There. New life goal hatched.


December 24, 2003

Things I Learned Today While Teaching

Things I Learned Today While Teaching, a list, by jo



  • You cannot teach 60 children the "Hokey-Pokey" in ten minutes. Especially if they don't know English.
  • You will have equally large problems teaching them "Simon Says".
  • Children love the words for "monkey bars".
  • Children also love it when you impersonate a monkey.

December 21, 2003

Interesting Things I Learned in Shanghai

Interesting Things I Learned in Shanghai, a list, by Jo



  1. I've been pronouncing it wrong all my life. Shang with a short "a".
  2. The line "You look just like a boy I've been dreaming about back home", or some variation thereof, is an acceptable pickup line.
  3. Foriegners have very interesting anecdotes about living in China. They are not for the weak of stomach.
  4. I am a sucker, and consider 35 RMB a perfectly acceptable way of getting someone to shut up and stop telling me to buy stuff.
  5. If you throw a rock on Maoming Lu or Nanjing Lu, you'll hit three foriegners.
  6. There will always be someone who speaks English.
  7. Ignoring people will not make them go away, but it may make them less obnoxious.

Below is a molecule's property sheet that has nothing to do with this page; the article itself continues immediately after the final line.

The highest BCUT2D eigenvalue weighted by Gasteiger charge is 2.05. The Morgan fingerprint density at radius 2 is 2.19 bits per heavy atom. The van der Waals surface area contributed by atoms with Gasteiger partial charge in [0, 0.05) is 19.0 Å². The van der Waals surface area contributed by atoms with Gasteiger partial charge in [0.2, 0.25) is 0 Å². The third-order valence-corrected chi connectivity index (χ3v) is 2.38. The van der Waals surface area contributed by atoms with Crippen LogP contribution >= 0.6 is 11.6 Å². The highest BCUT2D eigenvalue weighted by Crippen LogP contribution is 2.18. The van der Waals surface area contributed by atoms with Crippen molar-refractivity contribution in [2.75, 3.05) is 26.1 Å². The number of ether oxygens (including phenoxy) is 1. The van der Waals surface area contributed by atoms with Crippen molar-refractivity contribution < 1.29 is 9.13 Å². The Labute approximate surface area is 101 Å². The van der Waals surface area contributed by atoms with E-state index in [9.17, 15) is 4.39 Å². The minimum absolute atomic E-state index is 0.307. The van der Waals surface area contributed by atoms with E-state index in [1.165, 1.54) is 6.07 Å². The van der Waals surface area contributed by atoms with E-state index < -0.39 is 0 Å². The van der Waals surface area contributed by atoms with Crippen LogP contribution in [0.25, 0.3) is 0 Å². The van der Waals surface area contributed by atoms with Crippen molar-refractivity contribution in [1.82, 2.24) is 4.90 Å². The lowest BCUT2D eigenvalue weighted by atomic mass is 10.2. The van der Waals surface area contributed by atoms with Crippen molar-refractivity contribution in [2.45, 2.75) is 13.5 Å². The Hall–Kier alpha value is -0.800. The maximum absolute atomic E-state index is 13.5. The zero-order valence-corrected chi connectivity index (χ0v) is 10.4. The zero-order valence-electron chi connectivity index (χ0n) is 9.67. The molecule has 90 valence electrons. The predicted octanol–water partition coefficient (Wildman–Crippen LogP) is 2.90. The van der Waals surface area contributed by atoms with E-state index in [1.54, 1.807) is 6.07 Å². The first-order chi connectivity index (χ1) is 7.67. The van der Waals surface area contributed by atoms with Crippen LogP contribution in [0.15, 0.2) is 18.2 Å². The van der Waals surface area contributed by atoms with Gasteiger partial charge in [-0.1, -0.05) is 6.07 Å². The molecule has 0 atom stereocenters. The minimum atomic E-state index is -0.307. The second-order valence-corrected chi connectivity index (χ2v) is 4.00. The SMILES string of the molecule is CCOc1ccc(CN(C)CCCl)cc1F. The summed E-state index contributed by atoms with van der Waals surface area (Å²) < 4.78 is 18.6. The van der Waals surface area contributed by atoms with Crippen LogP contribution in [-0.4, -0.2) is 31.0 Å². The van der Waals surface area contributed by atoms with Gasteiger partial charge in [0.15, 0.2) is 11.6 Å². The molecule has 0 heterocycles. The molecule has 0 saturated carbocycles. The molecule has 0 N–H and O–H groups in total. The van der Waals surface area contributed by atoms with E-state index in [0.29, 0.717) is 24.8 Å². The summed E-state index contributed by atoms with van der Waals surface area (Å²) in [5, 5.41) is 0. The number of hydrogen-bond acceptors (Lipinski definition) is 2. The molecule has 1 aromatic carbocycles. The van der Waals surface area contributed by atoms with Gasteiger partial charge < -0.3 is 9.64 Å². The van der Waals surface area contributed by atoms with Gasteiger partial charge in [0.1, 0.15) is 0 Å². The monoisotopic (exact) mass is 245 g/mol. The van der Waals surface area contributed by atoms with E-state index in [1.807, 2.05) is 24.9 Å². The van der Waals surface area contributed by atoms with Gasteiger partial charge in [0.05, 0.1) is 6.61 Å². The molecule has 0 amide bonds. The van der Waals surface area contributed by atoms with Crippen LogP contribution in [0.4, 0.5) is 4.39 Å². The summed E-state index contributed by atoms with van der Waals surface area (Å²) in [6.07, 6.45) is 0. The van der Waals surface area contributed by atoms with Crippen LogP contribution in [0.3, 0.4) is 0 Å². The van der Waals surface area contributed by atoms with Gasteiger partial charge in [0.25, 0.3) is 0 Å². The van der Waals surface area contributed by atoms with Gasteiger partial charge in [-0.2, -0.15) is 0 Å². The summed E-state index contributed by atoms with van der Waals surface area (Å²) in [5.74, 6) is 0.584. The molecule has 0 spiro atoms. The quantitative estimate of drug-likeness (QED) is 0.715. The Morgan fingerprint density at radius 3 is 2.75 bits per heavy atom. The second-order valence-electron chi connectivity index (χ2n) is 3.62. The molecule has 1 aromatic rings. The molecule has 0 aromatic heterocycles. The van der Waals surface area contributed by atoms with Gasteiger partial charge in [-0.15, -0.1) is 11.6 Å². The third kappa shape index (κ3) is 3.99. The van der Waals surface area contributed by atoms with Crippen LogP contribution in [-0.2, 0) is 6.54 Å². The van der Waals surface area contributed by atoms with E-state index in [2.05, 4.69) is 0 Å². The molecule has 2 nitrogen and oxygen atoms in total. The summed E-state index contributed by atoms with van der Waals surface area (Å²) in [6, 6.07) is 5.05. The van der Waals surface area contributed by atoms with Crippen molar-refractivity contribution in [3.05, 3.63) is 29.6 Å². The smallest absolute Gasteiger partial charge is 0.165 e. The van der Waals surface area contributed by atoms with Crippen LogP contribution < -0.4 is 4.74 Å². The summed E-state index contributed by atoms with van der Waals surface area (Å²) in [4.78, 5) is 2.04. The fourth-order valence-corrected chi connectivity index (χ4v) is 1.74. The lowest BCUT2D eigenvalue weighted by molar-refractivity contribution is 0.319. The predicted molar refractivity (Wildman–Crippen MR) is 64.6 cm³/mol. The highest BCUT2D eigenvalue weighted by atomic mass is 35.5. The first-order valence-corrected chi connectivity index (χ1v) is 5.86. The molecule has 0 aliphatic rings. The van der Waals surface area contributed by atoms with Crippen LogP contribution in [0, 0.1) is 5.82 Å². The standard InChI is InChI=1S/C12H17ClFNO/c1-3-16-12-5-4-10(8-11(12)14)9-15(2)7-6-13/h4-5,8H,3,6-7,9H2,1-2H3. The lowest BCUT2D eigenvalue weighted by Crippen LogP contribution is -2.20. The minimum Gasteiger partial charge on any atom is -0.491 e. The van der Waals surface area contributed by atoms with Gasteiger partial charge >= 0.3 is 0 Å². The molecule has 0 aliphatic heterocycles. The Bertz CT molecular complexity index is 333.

8. No matter how many foriegners there are in Shanghai, there will always be some people who are shocked that you're there.
  9. Metro Stations in Shanghai have bookstores.
  10. Jumping from Platform Forbidden!

The metro was really overwhelming to me, but that's mostly because I spent too much time thinking about it. I guess I expected it to be more like Paris, which involved tons of lines and the real possibility of getting bombed. (When I was in Paris, students were bombing the lines in protest over something. You weren't likely to get hurt, but the lines would be cut, and you'd be stuck on the metro for hours on end. This was... god... long ago now.)


But the ladies that sold the tickets spoke English enough to get me a ticket, and the nice man fixing the broken gate showed me how to get through it, and I guessed which train to go on by the fact that I knew which direction the People's Park was from where I was. It was actually only two stops. I thought it would be longer.


The annoucements were about three minutes long in Chinese, followed by one sentence in English. There's a joke in there someplace, but I'm not coherent enough to make it.

December 7, 2003